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In the struggle against international terrorism, symbolic victories are extremely important in raising morale and demonstrating the ability of governments to cope with what world public opinion sees as the virtually unlimited capacity of terrorists to strike at defenseless targets whenever they want. The symbolic value of capturing Khalid Sheikh Mohammad is therefore no less significant than is its operational value. For it sends an unambiguous signal to Americans who have been watching the provocative media performances of Osama bin Laden, still on the loose and still threatening to inflict mass casualties, that whoever harms them will be hunted down and made to pay the price. It also signals the capability of US security forces to disrupt and respond, thus strengthening public confidence that real power and determination lie behind President's Bush's declarations of an uncompromising war against international terror. This same message is also conveyed to various terrorist organizations around the world, including Al Qa'ida, and to states supporting terrorism. Khalid Sheikh's arrest was the result of close cooperation between American and Pakistani security agencies, and that clearly points to international intelligence and operational co-operation as the only way of dealing effectively with the international terrorist threat. It is particularly noteworthy that the main American partner in the fight against Al Qa'ida and its offshoots is that same Pakistan whose previous support for the Taliban regime and Al Qa'ida make it possible for the 'Afghan' terror industry to flourish in the international arena.
For American security agencies, bogged down since 11 September in a long, exhausting and frustrating hunt for the ghosts of international terrorism, the arrest of Khalid Sheikh not only provides a major boost to morale but also constitutes a serious blow to the 'Afghani' terrorist alumni that set for themselves the objective of killing as many Americans as possible, at home or abroad. This network, under the command of Ramzi Yusif (who is Khalid Sheikh Mohammad's nephew), was responsible for the attempt to blow up the World Trade Center in 1993. In 1995, those same two conspired to plan a major campaign aimed at blowing up about a dozen American aircraft en route from Southeast Asia to the United States. They also planned to despatch a suicide pilot to crash into CIA Headquarters in Langley, Virginia. But while Ramzi Yusif and other conspirators were arrested, Khalid Sheikh managed to get away, and since 1996, he has featured on the FBI Most Wanted List. But rather than abandoning the terror business, he studied the lessons of those failures, and in September 2001, he directed and commanded, on behalf of Al Qa'ida, the terrorist attack that combined two operations into one massive assault. As such, he is directly responsible for the death of over three thousand people. Khalid Sheikh's arrest may well help expose his organizational infrastructure, communications and operating methods. It could also reveal information he has kept to himself, and more information may be gleaned from the documents and equipment in his possession seized during his arrest. These could help preempt future terrorist attacks.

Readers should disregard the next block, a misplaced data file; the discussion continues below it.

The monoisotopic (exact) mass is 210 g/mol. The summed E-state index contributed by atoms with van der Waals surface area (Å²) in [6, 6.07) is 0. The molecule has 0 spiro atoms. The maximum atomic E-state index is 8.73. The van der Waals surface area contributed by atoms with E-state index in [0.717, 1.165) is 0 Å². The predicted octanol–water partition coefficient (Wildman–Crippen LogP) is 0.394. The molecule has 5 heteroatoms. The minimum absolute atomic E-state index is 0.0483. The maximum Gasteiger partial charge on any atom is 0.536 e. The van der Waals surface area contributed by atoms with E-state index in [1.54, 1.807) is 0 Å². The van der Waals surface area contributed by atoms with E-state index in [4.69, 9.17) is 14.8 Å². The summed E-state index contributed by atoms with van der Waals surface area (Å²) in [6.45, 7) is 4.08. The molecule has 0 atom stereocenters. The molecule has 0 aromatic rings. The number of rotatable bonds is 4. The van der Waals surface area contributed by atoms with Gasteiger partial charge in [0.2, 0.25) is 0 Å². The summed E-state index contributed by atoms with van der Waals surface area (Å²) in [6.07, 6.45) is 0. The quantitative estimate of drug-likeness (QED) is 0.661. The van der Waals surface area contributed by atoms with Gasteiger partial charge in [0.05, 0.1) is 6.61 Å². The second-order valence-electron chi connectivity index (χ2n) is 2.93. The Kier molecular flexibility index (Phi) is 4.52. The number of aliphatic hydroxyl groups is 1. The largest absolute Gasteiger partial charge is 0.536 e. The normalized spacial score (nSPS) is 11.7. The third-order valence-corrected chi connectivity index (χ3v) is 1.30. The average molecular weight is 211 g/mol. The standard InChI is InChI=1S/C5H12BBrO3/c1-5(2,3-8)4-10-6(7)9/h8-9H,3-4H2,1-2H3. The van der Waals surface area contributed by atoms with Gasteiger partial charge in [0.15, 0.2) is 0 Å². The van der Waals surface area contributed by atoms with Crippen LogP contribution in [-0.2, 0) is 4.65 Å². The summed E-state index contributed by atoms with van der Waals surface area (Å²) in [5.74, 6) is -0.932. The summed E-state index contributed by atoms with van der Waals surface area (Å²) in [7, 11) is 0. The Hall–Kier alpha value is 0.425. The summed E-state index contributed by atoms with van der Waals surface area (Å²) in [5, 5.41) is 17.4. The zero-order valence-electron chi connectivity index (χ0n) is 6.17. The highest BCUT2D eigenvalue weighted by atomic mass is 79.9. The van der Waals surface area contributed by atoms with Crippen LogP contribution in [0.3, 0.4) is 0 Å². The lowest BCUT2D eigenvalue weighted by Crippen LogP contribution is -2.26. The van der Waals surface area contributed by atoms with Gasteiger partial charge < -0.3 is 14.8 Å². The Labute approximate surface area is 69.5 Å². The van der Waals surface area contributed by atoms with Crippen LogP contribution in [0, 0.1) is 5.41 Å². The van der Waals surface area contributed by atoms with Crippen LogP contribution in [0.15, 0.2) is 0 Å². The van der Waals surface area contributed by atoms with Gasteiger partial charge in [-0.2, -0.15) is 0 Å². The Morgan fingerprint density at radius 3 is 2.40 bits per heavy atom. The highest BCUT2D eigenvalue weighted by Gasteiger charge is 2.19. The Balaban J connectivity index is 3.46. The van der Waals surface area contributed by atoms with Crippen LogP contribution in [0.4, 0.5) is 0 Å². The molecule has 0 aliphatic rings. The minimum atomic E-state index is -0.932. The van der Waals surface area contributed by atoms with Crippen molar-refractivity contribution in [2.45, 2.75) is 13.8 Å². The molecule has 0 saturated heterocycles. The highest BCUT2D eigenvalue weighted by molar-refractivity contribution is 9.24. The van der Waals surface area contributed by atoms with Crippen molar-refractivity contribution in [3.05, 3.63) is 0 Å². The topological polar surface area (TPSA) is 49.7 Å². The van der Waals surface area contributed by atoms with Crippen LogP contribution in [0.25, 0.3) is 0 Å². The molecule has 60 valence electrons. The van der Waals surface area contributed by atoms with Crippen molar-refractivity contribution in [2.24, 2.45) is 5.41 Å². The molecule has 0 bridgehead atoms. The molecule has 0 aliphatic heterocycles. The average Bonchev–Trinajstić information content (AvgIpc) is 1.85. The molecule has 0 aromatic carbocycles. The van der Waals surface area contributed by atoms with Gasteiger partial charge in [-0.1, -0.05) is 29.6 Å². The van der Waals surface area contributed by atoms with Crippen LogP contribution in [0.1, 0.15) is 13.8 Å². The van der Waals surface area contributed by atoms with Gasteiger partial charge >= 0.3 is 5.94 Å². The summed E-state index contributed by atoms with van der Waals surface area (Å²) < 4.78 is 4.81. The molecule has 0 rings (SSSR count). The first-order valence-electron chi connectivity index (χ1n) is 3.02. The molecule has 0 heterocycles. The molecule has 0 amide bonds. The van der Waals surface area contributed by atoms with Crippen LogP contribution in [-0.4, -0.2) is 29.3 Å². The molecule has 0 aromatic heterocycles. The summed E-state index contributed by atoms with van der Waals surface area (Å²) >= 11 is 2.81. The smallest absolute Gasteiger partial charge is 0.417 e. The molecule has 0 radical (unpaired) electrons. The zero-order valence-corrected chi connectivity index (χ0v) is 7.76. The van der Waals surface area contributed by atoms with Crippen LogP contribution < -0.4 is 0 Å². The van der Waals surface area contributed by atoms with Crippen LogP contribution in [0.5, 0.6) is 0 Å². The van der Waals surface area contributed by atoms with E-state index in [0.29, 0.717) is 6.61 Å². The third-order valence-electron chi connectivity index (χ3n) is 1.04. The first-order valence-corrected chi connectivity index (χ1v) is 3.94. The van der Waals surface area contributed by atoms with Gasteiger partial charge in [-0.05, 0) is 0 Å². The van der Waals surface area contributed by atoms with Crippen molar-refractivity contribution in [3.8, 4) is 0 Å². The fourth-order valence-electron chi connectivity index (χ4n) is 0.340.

Khalid Sheikh did not rest on his laurels even after 11 September but continued to plan and direct a worldwide terrorist campaign. He was behind several particularly ambitious operations, including the abortive attack in December 2001 that intended to use seven truck-bombs to blow up the American, British, and Israeli Embassies and several American company headquarters in downtown Singapore, as well as the use of a suicide-driver of a car-bomb to blow up a synagogue in Jerba, Tunisia, in April 2002. Khalid Sheikh may also have been implicated in the October 2002 bombing in Bali that resulted in the deaths of over 200 people.
His arrest therefore constitutes a serious blow to Al Qa'ida, which has lost its most experienced operational commander and the one with the most extensive network of contacts. Khalid Sheikh's interrogation and the investigation of the materials found in his possession are likely to tighten the ring around other commanders in the organization and may even turn up information about the location of bin Laden and his deputy, Ayman al-Zawahiri - though they can certainly be expected to change their hiding place.
This event has refocused public attention on the threat posed by terrorism to the stability of the international system. That has particular resonance in an era characterized by non-conventional terrorism - that is, by terrorism carried out with conventional means but with 'non-conventional' results (such as 11 September), or even by acts of 'mega-terrorism' using non-conventional means.
However, the arrest of one senior operative, however prominent, does not constitute an end to the threat but rather just one stage in a prolonged effort to cope with a problem that has been neglected for many years. That effort now entails a worldwide, comprehensive and systematic campaign with intelligence, judicial, economic and diplomatic dimensions. One of its requirements is a reformulation of behavioral norms and rules in international relations that would permit action, not only against the terrorists themselves, but also against states supporting terrorism, whether actively or just 'passively' (by allowing terrorists to be present in or to act freely from their territory). This may well be the next challenge facing President Bush after Iraq. And to meet it, he will need the same kind of cooperation from other allies as he received from Pakistan in the arrest of Khalid Sheikh Mohammad.
Yoram Schweitzer is a researcher at the Jaffee Center for Strategic Studies, Tel Aviv. This article was first published in Tel Aviv Notes on 5 March 2003